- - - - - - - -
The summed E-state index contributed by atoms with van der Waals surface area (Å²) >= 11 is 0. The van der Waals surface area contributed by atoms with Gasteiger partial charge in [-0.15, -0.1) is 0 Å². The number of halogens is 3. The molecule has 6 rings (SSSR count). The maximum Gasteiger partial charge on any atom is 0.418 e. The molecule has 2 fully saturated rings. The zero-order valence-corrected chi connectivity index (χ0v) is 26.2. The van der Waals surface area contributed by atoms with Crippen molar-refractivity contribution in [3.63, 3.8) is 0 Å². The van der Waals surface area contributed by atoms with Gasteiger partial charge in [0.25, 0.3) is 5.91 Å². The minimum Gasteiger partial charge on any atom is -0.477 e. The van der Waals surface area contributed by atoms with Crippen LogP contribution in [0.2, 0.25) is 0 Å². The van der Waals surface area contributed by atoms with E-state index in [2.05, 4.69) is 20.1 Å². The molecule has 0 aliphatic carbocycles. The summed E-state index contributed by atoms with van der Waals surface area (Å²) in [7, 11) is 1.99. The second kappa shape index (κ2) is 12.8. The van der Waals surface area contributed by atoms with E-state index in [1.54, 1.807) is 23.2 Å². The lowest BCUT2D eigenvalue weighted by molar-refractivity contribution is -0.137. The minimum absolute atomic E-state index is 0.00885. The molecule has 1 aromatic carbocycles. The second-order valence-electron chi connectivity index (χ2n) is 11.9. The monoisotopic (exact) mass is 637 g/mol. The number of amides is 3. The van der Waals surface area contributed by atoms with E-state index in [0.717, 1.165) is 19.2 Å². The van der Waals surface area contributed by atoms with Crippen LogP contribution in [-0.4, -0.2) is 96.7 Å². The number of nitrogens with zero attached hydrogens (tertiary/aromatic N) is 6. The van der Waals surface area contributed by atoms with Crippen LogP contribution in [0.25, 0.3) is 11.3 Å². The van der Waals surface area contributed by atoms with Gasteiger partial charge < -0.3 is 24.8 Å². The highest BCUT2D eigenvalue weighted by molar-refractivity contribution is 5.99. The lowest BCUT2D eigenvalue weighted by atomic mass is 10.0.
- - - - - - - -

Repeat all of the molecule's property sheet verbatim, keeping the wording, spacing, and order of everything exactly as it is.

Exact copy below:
The summed E-state index contributed by atoms with van der Waals surface area (Å²) >= 11 is 0. The van der Waals surface area contributed by atoms with Gasteiger partial charge in [-0.15, -0.1) is 0 Å². The number of halogens is 3. The molecule has 6 rings (SSSR count). The maximum Gasteiger partial charge on any atom is 0.418 e. The molecule has 2 fully saturated rings. The zero-order valence-corrected chi connectivity index (χ0v) is 26.2. The van der Waals surface area contributed by atoms with Crippen molar-refractivity contribution in [3.63, 3.8) is 0 Å². The van der Waals surface area contributed by atoms with Gasteiger partial charge in [0.25, 0.3) is 5.91 Å². The minimum Gasteiger partial charge on any atom is -0.477 e. The van der Waals surface area contributed by atoms with Crippen LogP contribution in [0.2, 0.25) is 0 Å². The van der Waals surface area contributed by atoms with E-state index in [2.05, 4.69) is 20.1 Å². The molecule has 0 aliphatic carbocycles. The summed E-state index contributed by atoms with van der Waals surface area (Å²) in [7, 11) is 1.99. The second kappa shape index (κ2) is 12.8. The van der Waals surface area contributed by atoms with E-state index in [1.54, 1.807) is 23.2 Å². The lowest BCUT2D eigenvalue weighted by molar-refractivity contribution is -0.137. The minimum absolute atomic E-state index is 0.00885. The molecule has 1 aromatic carbocycles. The second-order valence-electron chi connectivity index (χ2n) is 11.9. The monoisotopic (exact) mass is 637 g/mol. The number of amides is 3. The van der Waals surface area contributed by atoms with E-state index in [0.717, 1.165) is 19.2 Å². The van der Waals surface area contributed by atoms with Crippen LogP contribution in [-0.4, -0.2) is 96.7 Å². The number of nitrogens with zero attached hydrogens (tertiary/aromatic N) is 6. The van der Waals surface area contributed by atoms with Crippen LogP contribution in [0.25, 0.3) is 11.3 Å². The van der Waals surface area contributed by atoms with Gasteiger partial charge < -0.3 is 24.8 Å². The highest BCUT2D eigenvalue weighted by molar-refractivity contribution is 5.99. The lowest BCUT2D eigenvalue weighted by atomic mass is 10.0.